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Greek-American Malliotakis Fights to Represent NY’s 11th District in US Congress

Nicole Malliotakis at a campaign rally. Credit: @nmalliotakis/Instagram

Representing Staten Island and part of Brooklyn, New York Assemblywoman Nicole Malliotakis is hoping to turn her swing Congressional district red on November 3rd this year, winning a seat from incumbent Max Rose, who took the spot in 2018.

The 39-year-old Greek-American woman is doing her best to portray Rose as too liberal for the district, which Donald Trump won big in 2016, by a margin of 10 percentage points, after choosing Obama in 2008 and 2012.

Malliotakis, who received a B.A. in Communications from Seton Hall University and earned an MBA from Wagner College, believes she has a real chance to represent her native district in Washington.

Asked by Greek Reporter in an exclusive interview what the most important issues are now as she sees it, Malliotakis answers “Rebuilding the economy, restoring American jobs, public safety and preserving the American dream and stopping socialism.”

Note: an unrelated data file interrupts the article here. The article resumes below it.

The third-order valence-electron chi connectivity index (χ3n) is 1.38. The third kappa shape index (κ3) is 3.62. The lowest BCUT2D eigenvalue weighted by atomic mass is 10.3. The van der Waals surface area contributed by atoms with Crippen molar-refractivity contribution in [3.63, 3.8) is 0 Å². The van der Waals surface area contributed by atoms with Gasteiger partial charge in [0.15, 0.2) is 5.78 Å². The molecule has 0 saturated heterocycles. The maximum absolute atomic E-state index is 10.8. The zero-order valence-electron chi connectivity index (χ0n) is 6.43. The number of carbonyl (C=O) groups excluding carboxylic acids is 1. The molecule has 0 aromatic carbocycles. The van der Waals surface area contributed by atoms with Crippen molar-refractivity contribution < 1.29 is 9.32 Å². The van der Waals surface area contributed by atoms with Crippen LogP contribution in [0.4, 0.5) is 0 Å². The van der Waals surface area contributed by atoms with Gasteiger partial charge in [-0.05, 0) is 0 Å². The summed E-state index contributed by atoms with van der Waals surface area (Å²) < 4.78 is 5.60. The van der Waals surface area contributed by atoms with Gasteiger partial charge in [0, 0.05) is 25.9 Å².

Last month, the challenger declared to supporters “To me, this is a very important election because we do have people who are pushing a socialist agenda.” Maliotakis then introduced her mother, who had been forced to flee the Communist revolution in Cuba in 1959.

“Some people in Washington — the obvious ones like Alexandria Ocasio-Cortez — are trying to bring the very policies to this nation that millions of immigrants like my parents fled,” Malliotakis charged at the rally.

Malliotakis is also trading on the near-unanimous unpopularity of New York mayor Bill de Blasio, who is seen as mishandling the unrest which occurred recently in the city, refusing to stop demonstrations which ended in riots, leaving the city paralyzed, with blocks of boarded-up storefronts.

“Everybody knows Bill de Blasio is the country’s most radical mayor,” the Republican challenger stated in a Sept. 22 television advertisement.

However, the New York mayor is so deeply unpopular that even Democratic incumbent Rose has distanced himself from de Blasio in television advertisements, saying he is the “worst mayor ever in the history of New York City.”

The 11th District is far more conservative than the rest of the city, voting for Donald Trump over Hillary Clinton by ten percentage points in 2016.

New York State Assemblywoman Nicole Malliotakis. Credit:

Pledge to “push back against radical policies”